David J. Leffell, MD, is an internationally recognized expert in skin health and the founder and chief of the Dermatologic Surgery Program at Yale Medicine. The program, which began in 1988, is a national leader, combining the highest level of patient-focused care with ongoing research into the causes of skin cancer and melanoma.
“I was privileged to be able to pursue my vision of providing exceptional patient care, research and training,” says Dr. Leffell.
Dr. Leffell has treated over 35,000 skin cancer and melanoma patients in his 30-year career. By specializing in the diagnosis, treatment and prevention of skin cancer, melanoma and rare skin tumors, he has developed a unique expertise which he has been able to share with generations of future doctors.
Dr. Leffell, a professor of dermatology, plastic surgery and otolaryngology at Yale School of Medicine, derives great satisfaction from the daily opportunity to pass on his knowledge and skill to fellows and other doctors in training. He emphasizes the importance of communication in the doctor-patient relationship. “Everything central to being a doctor flows from that: compassion, understanding, and effectiveness as a healer,” he says.
An internationally known researcher in the field of skin cancer, Dr. Leffell was involved with the discovery of the gene (PTCH) for the most common form of skin cancer, called basal cell cancer.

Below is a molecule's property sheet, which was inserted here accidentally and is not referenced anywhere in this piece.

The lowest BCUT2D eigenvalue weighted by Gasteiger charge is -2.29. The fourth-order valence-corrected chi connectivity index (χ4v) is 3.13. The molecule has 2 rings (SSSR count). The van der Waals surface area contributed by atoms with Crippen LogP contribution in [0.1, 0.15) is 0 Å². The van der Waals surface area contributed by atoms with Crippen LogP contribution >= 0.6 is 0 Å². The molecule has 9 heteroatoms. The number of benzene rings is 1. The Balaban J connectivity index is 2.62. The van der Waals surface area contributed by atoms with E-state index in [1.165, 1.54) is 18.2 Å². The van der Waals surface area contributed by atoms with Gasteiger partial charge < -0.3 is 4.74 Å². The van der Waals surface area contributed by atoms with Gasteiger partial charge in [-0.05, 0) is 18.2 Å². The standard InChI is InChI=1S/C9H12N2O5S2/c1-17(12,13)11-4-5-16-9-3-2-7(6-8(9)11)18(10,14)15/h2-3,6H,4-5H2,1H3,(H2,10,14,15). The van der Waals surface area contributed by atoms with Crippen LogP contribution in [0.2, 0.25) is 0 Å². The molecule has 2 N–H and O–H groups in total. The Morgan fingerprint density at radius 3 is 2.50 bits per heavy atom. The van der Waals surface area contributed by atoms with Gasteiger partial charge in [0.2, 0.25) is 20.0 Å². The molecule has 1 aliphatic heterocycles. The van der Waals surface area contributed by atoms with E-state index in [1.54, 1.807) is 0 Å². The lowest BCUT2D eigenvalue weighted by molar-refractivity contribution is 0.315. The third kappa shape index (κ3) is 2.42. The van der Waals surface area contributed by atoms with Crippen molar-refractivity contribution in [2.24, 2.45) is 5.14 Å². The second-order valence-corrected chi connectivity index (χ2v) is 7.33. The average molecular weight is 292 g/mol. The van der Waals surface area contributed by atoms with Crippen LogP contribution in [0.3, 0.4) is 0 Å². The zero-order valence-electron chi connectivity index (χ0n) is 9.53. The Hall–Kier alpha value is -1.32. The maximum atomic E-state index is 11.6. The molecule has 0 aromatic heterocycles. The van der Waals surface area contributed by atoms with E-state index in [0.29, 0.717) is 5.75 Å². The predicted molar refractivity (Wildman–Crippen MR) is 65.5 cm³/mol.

He has collaborated in research focused on understanding skin cancer in young women. Important new research into why women are developing skin cancer more often than expected was triggered following Dr. Leffell’s observation of the phenomenon. He holds three patents, including one for a laser device which measures aging of skin.
In addition to his clinical and research work, Dr. Leffell has published over 170 papers and has been an editor of the world’s leading textbook of dermatology, Fitzpatrick’s Dermatology in General Medicine. He is the author of Manual of Skin Surgery and Total Skin: The Definitive Guide to Whole Skin Care for Life.
Beauty and creativity also inform his personal life. In his spare time, Dr. Leffell builds furniture from locally harvested wood, and is an avid photographer. He recently published a collection of photographs of northwest Connecticut titled Connecticut Pastoral.
“Art, scientific research and clinical diagnosis—at the microscope or with the patient—all have in common the fundamental element of seeing or extracting a pattern. Once you can see the pattern, you can understand,” says Dr. Leffell.